Getting started


I am hooked on Project Runway. Last night I watched an episode where a $20,000 prize was up for grabs. The winner said that he previously had just $14 in his bank account –  so now he’d have $20,014. Not surprisingly, he was pretty emotional about the win.


The episode  made me think about the pink-elephant issue of being an entrepreneur:  where to get the money to have a small business. The “pink elephant” aspect is that if people are currently employed, there’s a certain hesitation to talk about the fact that it is really, really hard to leave the certainty of a biweekly direct deposit for, well, $14. 

Not only is there the immediate hit to the bank account, there are the issues of where to get capital for the business and what happens if the business doesn’t work out. It’s risky and is, I think, the #1 reason that quite validly stops people from following their dream of having their own business.


I recently mentioned Live Beautiful, an online jewelry and wardrobe consulting business, which is an example of a business starting small with a virtual presence and no immediate plans for the bricks-and-mortar of a retail space. Today I want to mention Kanga, owned by two incredibly outgoing, funny, and smart twentysomething women who are bringing Australia’s delicious flaky-crusted, gravy-filled meat pies, fries with chicken salt and “damn good coffee” to Toronto, starting this Friday at 65 Duncan Street. Their story of how they went from successful careers in business to opening a food service business is amazing and I can’t tell it better than using their own words:

The whole idea of Kanga started off when we wondered “why can’t we find delicious handheld meat pies in Toronto? We had both lived in Oz, where we had eaten many a handheld meat pie, and we had thoroughly enjoyed them. We had also recently been to a food event called Toronto Underground Market (TUM), which is a market that was designed to give food entrepreneurs a chance to sell to the public and test out their idea. We made a plan to come up with the best Aussie meat pies we could, and to see whether we’d make it into the October 2012 Toronto Underground Market. It was a competitive process and we were overjoyed to receive the email that told us we’d made the cut! We proceeded to make our 500 meat pies, took them to the market and ended up selling out that night, and that really lit our fire!

As we are getting ready to open our store, and looking back on our journey, the thing that got us going right at the beginning was that we thought about it more like a project. One of Erynn’s good friends said “You’re starting a business!”, and we remember just laughing it off because we never thought we were really starting a business, we were just doing something fun, that jibed with our passion for food, and our love of Australia and travel. I think that mindset let us take action without feeling all the pressure of ‘starting your own business’.

After the success of the first event, we continued to do other pop-up events, like small in-store markets at Williams-Sonoma and music festivals. A few months later, we found a partner with a large commissary to help us make our pies on a day to day basis and this ultimately allowed us to open up our wholesale channel and selling through a few select businesses. This was the beginning of Kanga Aussie pies being available on a regular basis. As we started wholesaling, Megan took two weeks off work to focus on Kanga but had so much fun that we talked it over and decided to make the leap into working on Kanga full-time. Once we made that decision, we knew we had to get cookin’ to support the two of us!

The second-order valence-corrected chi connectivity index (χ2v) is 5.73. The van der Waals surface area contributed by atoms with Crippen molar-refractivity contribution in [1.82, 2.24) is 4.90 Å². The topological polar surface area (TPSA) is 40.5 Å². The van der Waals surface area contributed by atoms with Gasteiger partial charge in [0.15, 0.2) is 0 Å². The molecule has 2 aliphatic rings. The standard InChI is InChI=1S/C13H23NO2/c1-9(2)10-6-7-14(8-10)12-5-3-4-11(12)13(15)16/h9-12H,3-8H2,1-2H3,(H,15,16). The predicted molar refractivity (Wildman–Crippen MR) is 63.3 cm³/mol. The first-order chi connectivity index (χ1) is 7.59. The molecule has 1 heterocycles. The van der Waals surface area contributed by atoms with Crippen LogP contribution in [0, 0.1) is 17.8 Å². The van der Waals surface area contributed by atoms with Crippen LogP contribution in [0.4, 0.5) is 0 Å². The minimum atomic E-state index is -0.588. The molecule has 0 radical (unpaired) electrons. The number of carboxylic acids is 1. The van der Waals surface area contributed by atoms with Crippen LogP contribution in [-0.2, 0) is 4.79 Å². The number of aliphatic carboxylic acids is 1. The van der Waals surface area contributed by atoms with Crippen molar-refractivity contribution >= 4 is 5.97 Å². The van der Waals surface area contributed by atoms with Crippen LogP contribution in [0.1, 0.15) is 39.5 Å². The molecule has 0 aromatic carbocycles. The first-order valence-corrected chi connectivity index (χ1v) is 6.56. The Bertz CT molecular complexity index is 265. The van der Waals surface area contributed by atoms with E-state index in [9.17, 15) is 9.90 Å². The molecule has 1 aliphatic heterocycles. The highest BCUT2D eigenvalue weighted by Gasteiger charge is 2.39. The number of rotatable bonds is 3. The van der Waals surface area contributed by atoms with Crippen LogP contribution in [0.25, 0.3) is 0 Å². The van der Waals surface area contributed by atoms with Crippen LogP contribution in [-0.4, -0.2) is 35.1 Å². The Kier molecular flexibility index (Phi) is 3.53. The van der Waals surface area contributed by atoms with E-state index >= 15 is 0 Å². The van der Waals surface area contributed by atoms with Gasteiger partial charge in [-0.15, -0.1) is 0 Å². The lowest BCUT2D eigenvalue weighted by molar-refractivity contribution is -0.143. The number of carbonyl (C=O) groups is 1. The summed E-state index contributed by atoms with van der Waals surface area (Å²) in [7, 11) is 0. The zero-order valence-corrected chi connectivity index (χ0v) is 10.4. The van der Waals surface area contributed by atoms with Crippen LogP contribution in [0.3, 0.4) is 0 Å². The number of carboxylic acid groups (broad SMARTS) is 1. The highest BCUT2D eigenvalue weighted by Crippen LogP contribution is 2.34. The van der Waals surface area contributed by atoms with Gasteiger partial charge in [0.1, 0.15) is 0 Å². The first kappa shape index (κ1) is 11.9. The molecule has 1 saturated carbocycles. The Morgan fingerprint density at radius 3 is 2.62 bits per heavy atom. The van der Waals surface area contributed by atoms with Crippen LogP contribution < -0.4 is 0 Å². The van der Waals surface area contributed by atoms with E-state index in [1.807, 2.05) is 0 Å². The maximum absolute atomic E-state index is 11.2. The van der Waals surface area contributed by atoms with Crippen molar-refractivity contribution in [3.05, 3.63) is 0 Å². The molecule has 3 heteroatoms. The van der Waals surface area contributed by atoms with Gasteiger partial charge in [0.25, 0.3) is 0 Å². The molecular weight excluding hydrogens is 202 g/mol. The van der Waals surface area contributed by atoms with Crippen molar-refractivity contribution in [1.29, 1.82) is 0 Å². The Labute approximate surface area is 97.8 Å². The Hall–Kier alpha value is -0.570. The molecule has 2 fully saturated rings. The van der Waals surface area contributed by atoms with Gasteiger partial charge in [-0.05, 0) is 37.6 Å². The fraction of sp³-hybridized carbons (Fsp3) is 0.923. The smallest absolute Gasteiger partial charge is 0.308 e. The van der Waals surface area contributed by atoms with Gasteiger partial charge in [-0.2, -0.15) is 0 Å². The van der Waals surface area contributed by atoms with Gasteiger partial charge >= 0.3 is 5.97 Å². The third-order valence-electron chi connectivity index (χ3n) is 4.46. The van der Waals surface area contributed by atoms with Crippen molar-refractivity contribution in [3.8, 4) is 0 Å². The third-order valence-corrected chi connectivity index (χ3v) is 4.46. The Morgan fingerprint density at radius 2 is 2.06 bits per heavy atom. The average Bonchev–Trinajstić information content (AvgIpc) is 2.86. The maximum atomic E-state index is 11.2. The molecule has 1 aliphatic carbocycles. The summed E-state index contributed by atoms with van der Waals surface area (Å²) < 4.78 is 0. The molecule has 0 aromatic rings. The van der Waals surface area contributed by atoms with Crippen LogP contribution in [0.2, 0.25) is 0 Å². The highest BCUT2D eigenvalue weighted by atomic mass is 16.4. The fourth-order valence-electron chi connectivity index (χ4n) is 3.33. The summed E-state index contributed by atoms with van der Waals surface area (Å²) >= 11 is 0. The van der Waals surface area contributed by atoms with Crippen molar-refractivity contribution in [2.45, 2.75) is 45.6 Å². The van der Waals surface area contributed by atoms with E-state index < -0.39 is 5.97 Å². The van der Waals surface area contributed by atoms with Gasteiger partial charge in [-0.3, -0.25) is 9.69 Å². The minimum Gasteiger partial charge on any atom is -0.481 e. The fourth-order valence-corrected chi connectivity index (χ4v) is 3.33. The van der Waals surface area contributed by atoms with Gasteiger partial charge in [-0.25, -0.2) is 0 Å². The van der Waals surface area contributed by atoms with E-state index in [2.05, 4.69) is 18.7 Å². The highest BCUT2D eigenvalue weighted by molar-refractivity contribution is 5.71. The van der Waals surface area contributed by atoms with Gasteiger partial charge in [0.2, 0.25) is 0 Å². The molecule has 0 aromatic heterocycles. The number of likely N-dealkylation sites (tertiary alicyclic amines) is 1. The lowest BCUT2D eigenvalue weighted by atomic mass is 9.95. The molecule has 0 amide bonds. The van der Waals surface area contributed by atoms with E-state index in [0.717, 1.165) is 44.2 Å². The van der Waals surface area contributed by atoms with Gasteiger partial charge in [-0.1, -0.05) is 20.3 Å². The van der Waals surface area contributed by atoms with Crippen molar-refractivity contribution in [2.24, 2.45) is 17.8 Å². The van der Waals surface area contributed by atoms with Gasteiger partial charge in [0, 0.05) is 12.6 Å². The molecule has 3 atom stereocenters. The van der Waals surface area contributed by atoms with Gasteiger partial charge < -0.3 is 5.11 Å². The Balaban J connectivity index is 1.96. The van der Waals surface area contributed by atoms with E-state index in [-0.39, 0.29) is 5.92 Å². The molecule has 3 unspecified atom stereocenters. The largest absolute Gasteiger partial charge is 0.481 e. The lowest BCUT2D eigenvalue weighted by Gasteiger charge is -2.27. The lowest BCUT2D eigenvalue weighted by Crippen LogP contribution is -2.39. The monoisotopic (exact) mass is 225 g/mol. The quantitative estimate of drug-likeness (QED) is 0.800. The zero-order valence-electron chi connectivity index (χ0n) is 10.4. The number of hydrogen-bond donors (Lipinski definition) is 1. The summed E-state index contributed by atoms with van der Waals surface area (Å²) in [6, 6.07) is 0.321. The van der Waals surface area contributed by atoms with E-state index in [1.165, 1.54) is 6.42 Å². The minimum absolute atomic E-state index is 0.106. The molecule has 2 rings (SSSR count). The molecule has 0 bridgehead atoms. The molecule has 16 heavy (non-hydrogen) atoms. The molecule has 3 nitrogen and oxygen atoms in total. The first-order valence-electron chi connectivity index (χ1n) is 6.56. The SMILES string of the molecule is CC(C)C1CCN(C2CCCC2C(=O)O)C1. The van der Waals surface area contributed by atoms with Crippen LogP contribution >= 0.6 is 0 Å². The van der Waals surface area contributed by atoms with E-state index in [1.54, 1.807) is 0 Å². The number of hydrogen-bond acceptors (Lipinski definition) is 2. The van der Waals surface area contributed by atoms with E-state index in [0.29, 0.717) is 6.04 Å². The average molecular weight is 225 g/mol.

We looked carefully at whether we wanted to pursue wholesale more or retail, and ultimately landed on retail. Hence, 65 Duncan St.. It worked for us to take a step by step process because now we have confidence in our product, and we have confidence in ourselves to ensure our business is a success. We’ve had time to ready ourselves mentally to be full-time entrepreneurs. Also, by testing the waters with pop-up events, and by working with a partner to bring the pies to market before going with our own retail location, we were able to cultivate the business without taking on a lot of financial risk at the beginning.

What a great story!! I really admire Megan and Erynn – how they have made the transition from paid employment to having their own business, cautiously but at the same time with determination and a sense of humour. I know that they will be as successful in their new store as they’ve been in their business so far, and I wish them all the best.

Check out their website and also at their new store at 65 Duncan Street as of this Friday, May 16th.

About the author

Jean Blacklock

Jean opened the popular Prairie Girl Bakery in the financial district of Toronto in 2011. She owned and operated the business until it closed in 2021 as a result of the pandemic’s impact on downtown Toronto. Read more about her background in commerce, law, and entrepreneurship here.

By Jean Blacklock


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